In the wild and sometimes wacky world of Microsoft certification, I'm often asked why individuals should chase and obtain such credentials. For organizations that employ certified Microsoft professionals, there are some interesting and compelling reasons related to Microsoft's partner programs. At least two such programs require that a company have two MCPs or individuals with higher-level certs on staff:
Microsoft certified partners pay annual membership fees. In exchange they get access to software licenses, early access to beta software and all kinds of technical and developer information they can use in their own workplaces and with customers. Certified partners also get access to 10 copies of Office XP Developer Edition, 20 copies of Windows XP professional and 10-20 client access license (CAL) seats for server access. Gold certified partners can increase these counts significantly.
The Certified Partner program requires that companies employ two or more individuals with current MCP status. Eligible exams include Windows 2000, XP, Server 2003 and other current platforms. Alternatively, the organization can have developed a hardware product that meets requirements for the "Designed for Windows XP" logo hardware test.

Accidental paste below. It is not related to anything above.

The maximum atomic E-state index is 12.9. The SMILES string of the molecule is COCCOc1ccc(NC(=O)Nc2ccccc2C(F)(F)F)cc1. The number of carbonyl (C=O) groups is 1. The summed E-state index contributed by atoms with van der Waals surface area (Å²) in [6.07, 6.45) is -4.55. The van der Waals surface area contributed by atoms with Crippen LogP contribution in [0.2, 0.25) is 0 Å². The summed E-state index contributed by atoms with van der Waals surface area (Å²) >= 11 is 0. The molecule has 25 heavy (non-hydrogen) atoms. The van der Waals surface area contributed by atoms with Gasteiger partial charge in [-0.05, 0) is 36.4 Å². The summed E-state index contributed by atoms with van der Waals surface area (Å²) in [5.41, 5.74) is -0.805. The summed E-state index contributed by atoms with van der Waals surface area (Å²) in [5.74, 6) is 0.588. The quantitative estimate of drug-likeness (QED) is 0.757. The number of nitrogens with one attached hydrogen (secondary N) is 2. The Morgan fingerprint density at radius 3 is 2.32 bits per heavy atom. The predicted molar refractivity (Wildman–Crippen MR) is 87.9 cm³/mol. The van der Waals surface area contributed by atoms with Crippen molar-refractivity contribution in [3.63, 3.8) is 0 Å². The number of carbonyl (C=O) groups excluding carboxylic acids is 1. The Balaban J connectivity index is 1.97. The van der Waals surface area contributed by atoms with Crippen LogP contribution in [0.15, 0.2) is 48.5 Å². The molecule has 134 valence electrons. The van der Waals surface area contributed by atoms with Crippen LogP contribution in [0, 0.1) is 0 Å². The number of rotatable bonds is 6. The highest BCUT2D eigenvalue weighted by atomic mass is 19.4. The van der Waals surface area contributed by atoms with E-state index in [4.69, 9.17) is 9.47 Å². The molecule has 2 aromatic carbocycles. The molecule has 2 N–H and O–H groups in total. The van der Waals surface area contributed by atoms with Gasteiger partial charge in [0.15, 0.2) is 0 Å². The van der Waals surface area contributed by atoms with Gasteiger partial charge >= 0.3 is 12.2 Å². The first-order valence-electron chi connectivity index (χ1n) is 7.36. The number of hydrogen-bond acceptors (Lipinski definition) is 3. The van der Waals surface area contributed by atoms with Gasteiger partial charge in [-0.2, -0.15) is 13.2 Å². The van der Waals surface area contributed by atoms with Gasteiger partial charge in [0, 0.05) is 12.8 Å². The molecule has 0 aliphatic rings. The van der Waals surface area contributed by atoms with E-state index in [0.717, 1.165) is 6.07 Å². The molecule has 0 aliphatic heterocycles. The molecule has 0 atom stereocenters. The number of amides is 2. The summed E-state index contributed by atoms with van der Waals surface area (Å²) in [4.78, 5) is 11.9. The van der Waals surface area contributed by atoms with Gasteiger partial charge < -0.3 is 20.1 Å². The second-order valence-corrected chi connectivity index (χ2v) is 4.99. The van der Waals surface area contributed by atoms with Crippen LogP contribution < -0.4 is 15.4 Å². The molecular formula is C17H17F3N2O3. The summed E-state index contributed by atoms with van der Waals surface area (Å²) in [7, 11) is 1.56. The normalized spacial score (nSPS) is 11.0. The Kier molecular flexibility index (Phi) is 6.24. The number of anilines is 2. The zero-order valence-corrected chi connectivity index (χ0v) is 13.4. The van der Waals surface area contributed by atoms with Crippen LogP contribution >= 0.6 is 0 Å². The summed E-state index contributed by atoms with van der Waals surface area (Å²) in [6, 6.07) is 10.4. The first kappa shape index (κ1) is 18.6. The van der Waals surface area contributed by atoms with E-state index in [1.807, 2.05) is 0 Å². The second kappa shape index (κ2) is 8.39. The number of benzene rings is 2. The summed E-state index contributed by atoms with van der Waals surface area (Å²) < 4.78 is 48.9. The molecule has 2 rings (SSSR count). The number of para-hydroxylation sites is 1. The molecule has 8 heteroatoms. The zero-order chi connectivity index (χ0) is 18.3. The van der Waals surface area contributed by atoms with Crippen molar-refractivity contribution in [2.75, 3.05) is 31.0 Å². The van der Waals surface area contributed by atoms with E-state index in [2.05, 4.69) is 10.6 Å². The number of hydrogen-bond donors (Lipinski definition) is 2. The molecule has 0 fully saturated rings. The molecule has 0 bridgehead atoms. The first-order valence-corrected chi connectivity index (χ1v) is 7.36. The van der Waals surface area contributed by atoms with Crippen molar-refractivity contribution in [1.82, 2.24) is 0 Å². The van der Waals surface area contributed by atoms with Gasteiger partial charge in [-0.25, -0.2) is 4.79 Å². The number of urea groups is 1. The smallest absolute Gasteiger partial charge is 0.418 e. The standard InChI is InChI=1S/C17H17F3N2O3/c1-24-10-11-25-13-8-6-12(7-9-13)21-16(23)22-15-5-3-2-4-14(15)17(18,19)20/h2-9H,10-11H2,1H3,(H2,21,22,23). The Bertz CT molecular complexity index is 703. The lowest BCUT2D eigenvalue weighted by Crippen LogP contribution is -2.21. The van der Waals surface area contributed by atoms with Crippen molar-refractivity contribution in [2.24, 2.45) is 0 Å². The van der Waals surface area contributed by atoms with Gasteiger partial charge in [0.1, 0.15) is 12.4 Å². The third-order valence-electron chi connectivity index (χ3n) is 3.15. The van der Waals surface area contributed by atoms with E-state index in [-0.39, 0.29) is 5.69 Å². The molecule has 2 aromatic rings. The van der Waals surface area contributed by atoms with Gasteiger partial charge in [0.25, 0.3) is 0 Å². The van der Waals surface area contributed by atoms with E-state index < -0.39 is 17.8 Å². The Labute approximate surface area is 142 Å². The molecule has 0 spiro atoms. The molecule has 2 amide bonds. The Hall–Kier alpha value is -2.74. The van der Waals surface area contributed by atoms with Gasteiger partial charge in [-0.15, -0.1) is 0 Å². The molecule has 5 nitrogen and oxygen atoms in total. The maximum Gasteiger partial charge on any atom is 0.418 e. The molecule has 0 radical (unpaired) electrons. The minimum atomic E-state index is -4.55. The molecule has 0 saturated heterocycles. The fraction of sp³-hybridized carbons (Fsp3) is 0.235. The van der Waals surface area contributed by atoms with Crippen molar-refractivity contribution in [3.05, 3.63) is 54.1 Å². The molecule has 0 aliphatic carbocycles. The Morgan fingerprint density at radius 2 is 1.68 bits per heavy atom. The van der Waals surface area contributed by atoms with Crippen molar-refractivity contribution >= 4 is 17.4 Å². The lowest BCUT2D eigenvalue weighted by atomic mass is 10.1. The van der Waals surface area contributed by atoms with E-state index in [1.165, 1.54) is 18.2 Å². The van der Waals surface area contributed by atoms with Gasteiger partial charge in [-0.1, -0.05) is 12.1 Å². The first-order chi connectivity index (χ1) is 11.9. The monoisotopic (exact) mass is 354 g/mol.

Gold Certified Partners' staff must be able to plan, design, implement and manage custom computing solutions and environments around MS technologies. This program accommodates a broad range of focus areas, including business intelligence, collaborative solutions, hosting, application services, learning solutions and security solutions. The program is designed for high-end outfits that integrate, service or apply Microsoft technologies and platforms. Requirements vary by topic, but usually involve passing specific exams or attaining relevant higher-level certs. For example, a business intelligence partner must have two or more MCPs on staff who've taken and passed SQL server exams 70-228 and 70-229, or who've earned MCDBA, MCSE on Windows 2000, or MCSD certification.
What's in it for partners is early access to information, higher level technical support and cheaper access to MS licenses. What's in it for Microsoft is a dedicated cadre of knowledgeable and up-to-date businesses ready to help them serve their customers. And there's something else at work, too: partner program benefits are attractive enough that Microsoft can--and does--require its partners to upgrade their certifications when new platforms or applications are released, thereby spearheading certification efforts to keep current.
Ed Tittel is the creator of the Exam Cram series of IT certification books. Ed edits this series as Exam Cram 2 for Que Publishing, along with their Training Guide series of certification study guides. He's also a contributing editor for Certification magazine, and writes regularly on certification topics for various TechTarget Web sites, too.
This was first published in December 2003